LIVE: Paley & Francis @ Valentine’s Music Hall, 9/7/11
Video of Paley & Francis is not from Valentine’s, but rather from Mohawk Place in Buffalo the following night, September 8…
Paley & Francis – a collaboration between singer-songwriter Reid Paley and Pixies frontman Black Francis (also known as Frank Black throughout his solo career) – chose Albany as the first stop on a mini-tour to debut songs from their forthcoming self-titled album, due out this fall.
“I’m glad we opened here,” said Francis from the stage at Valentine’s Music Hall on Wednesday night. “I liked it the last time I was in Albany. This is our first public rehearsal.”
The show did have the low-key, rough-around-the-edges feel of a rehearsal, with Paley and Francis – backed by drummer David Varriale and bassist Eric Eble of Paley’s regular outfit, the Reid Paley Trio – still working out some kinks, like who would introduce what song or stand where.
“I let you be billed first, please let me be center stage,” joked Francis at the start.
The pair had the easy banter – i.e. lots of mutual ball-busting – of old friends, with Francis playing the role of the seasoned stage veteran trying to keep the less polished, more antagonistic Paley in line. (Although the crisp uniform of dark suits and white shirts worn by the band was supposedly Paley’s idea.)
A singer with a hoarse bellow and a pointed, devilish goatee, Paley’s been performing solo and with his trio since the 1990s; before that he bashed around in a Pittsburgh blues-punk band, the Five.
His joking familiarity with Francis is rooted in a long collaboration. Paley co-wrote a handful of tunes for the well-received 2006 Frank Black solo album, “Fast Man Raider Man,” while Francis produced Paley’s 1999 solo album “Lucky’s Tune,” and the two men shared bills in the past.
“I like how we sell the chorus on that song,” Francis said sarcastically after “Ugly Life,” a gruff-rock tune with a pop core. He was right; the song has a catchy chorus, but they buried it under fuzz and distortion.
In addition to “Ugly Life,” the band debuted all ten tunes from their forthcoming album at Valentine’s, including the Pixie-esque album-opener “Curse,” the darkly malevolent ‘Magic Cup,” the dirty grooving “Seal,” the lighter, sweeter “Crescent Moon” and the appropriately titled, bashed out rocker, “Deconstructed.”
The pair wrote the music for the new songs in Paley’s Brooklyn apartment in just three days last year, finished the lyrics separately, and then recorded the album in Nashville over two days, all in first-takes.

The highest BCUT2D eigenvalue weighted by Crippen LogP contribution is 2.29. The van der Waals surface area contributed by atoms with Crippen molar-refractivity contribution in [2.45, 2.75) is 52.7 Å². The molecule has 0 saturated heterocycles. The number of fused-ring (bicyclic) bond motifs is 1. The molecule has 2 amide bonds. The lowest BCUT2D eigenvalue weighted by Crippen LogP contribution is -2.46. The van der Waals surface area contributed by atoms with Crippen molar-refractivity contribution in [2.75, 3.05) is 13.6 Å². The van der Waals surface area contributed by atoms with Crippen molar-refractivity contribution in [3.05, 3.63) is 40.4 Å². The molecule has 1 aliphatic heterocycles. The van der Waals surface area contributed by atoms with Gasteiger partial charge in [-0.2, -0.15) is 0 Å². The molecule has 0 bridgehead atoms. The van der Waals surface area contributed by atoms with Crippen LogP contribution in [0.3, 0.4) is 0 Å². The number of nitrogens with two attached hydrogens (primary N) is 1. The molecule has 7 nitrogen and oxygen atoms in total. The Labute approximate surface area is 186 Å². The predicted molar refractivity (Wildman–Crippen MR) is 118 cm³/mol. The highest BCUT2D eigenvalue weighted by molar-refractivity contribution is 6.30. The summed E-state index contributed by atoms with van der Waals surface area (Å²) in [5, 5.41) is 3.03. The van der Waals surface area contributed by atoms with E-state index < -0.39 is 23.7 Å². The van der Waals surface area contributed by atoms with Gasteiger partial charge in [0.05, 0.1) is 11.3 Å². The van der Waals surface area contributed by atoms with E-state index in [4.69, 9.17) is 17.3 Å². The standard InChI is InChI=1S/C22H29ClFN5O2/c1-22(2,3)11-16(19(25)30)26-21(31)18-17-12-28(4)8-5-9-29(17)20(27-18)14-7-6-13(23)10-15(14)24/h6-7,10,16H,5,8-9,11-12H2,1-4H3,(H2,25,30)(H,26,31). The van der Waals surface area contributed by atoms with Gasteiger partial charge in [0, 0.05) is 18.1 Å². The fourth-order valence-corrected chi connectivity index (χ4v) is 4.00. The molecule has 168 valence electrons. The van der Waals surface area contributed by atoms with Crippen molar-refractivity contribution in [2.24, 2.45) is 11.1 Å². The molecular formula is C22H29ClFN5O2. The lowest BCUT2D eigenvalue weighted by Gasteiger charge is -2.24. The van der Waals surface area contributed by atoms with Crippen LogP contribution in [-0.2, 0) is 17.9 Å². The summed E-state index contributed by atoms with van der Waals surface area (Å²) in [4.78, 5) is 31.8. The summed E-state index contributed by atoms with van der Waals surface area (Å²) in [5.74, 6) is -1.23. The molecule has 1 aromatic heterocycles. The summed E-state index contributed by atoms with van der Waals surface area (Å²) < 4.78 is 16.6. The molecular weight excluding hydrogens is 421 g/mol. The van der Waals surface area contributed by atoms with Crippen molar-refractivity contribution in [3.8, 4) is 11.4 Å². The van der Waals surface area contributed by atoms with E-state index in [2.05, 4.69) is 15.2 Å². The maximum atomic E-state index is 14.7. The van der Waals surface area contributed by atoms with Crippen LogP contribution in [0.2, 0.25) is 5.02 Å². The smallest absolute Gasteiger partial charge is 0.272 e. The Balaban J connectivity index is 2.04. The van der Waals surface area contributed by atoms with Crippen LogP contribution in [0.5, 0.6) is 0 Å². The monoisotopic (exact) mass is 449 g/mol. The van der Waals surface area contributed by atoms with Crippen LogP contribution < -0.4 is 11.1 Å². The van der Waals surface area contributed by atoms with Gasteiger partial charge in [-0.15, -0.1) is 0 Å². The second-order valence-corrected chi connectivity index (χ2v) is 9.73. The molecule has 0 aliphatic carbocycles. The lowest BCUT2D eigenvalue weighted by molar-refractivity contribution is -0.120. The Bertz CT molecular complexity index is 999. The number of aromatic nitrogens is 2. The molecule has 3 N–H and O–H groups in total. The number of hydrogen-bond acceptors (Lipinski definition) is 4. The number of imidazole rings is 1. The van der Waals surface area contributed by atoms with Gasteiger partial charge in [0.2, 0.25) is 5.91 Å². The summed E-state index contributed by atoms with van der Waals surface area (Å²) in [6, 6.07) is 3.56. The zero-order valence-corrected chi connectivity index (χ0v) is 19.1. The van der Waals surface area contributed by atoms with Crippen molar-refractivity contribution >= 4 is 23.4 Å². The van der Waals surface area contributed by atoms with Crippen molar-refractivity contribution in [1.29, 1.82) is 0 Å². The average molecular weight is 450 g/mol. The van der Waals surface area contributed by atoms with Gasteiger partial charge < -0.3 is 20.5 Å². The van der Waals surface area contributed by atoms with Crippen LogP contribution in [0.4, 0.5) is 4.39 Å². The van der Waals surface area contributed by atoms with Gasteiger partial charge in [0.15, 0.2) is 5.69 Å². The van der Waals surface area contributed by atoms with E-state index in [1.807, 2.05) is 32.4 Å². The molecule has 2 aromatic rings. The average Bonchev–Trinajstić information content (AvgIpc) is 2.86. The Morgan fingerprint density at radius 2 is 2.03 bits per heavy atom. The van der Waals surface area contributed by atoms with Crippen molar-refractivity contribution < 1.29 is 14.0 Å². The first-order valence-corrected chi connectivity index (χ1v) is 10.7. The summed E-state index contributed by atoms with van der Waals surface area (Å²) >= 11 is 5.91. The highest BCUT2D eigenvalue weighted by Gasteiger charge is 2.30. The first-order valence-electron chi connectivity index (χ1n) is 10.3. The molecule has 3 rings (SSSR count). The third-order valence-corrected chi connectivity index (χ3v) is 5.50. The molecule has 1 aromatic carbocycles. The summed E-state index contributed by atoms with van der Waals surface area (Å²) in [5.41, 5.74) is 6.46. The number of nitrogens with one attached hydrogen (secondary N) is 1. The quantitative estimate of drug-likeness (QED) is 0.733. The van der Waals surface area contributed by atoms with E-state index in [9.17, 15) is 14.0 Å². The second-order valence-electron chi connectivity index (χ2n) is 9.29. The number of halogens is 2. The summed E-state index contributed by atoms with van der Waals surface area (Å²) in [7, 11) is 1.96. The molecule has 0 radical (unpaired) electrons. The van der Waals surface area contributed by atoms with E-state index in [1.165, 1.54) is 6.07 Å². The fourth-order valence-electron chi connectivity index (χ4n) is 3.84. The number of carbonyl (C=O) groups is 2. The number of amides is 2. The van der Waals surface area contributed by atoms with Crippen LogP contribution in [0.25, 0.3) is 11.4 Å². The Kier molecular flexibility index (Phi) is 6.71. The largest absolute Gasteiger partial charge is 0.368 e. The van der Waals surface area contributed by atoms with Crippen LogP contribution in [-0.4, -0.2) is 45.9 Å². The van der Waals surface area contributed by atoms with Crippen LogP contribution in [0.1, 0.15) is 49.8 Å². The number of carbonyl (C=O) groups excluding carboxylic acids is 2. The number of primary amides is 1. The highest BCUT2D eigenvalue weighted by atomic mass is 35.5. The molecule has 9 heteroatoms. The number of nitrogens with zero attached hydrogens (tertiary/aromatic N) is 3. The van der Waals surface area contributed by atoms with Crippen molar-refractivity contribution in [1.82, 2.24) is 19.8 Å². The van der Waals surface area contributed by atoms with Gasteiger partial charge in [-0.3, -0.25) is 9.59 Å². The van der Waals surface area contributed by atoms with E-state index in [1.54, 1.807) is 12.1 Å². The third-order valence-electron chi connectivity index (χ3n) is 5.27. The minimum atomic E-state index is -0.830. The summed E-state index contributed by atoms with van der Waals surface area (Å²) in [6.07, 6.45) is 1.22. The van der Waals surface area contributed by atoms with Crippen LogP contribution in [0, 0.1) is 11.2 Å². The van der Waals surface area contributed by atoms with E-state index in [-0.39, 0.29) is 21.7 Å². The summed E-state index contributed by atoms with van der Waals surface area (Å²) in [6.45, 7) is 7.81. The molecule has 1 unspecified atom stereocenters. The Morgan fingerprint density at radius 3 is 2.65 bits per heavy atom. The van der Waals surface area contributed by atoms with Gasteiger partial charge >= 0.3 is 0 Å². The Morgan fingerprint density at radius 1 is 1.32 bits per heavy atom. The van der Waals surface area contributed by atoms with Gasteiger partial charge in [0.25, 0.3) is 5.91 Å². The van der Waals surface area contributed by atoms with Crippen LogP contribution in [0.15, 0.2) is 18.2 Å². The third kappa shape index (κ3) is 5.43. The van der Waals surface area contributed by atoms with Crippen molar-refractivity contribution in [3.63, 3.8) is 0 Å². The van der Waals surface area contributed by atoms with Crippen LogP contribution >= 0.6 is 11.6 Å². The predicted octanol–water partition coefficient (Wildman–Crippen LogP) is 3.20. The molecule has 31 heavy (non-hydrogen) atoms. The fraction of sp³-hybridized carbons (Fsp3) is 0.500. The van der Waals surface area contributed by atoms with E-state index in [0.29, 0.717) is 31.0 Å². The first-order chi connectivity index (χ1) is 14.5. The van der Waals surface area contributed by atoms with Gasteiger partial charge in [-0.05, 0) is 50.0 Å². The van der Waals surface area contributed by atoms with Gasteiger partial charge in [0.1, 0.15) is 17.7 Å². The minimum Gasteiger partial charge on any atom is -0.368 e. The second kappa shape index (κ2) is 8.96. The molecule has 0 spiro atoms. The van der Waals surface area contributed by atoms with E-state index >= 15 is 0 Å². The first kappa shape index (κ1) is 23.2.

You got the sense that no matter how often they play to support the new songs (and the Pixies’ upcoming “DooLittle Lost Cities” tour will put a crimp in that), the pair’s collaboration will always be a bit of an ad hoc thing.
“We wrote this one via telephone and email – drunken phone calls and drunken emails,” announced Paley before “Another Velvet Nightmare,” a tune the pair co-wrote for Frank Black’s “Honeycomb” album, which live at Valentine’s ended with both singers one-upping each other on a series of primal screams.
The rest of the set – except for closer “Wild Man from Borneo,” a Kinky Friedman cover – drew from such past collaborations, most recorded at some point by Frank Black, including the elegiac “Golden Shore,” the honky-tonk “I’m Not Dead (I’m in Pittsburgh)” and Paley’s gruff ballad, “Take What You Want.”
Review by Kirsten Ferguson
Excerpt from Brian McElhiney’s review at The Daily Gazette: “This was the first show that Paley and Francis ever played together, on the same stage, as they revealed numerous times throughout the set (although they’ve toured together before with separate bands). The two, along with bassist Eric Eble and drummer David Varriale, tore through their coming joint album, also titled ‘Paley and Francis,’ due out Oct. 13, along with older songs the two have collaborated on together. The tracks from the coming album all appeared in order, and offered a nice balance between the two songwriters’ distinctive styles. Opener ‘Curse’ featured one of Francis’ trademark speak-sing verses, with a harmonized chorus from Paley over a winding guitar riff. The more sedate ‘On the Corner’ followed, this time giving over to Paley’s alt-country feel. This back and forth, give-and-take continued throughout much of the evening — though as the songs progressed, the two singers’ styles integrated more comfortably. The Paley-sung ‘Ugly Life’ was an instant highlight early on in the set, showing the two songwriters at their sweetest.”
PALEY & FRANCIS SET LIST
On the Corner
Another Velvet Nightmare
The Last Song
Don’t Get Me Wrong
I’m Not Dead (I’m in Pittsburgh)
Take What You Want
Wild Man from Borneo (Kinky Friedman)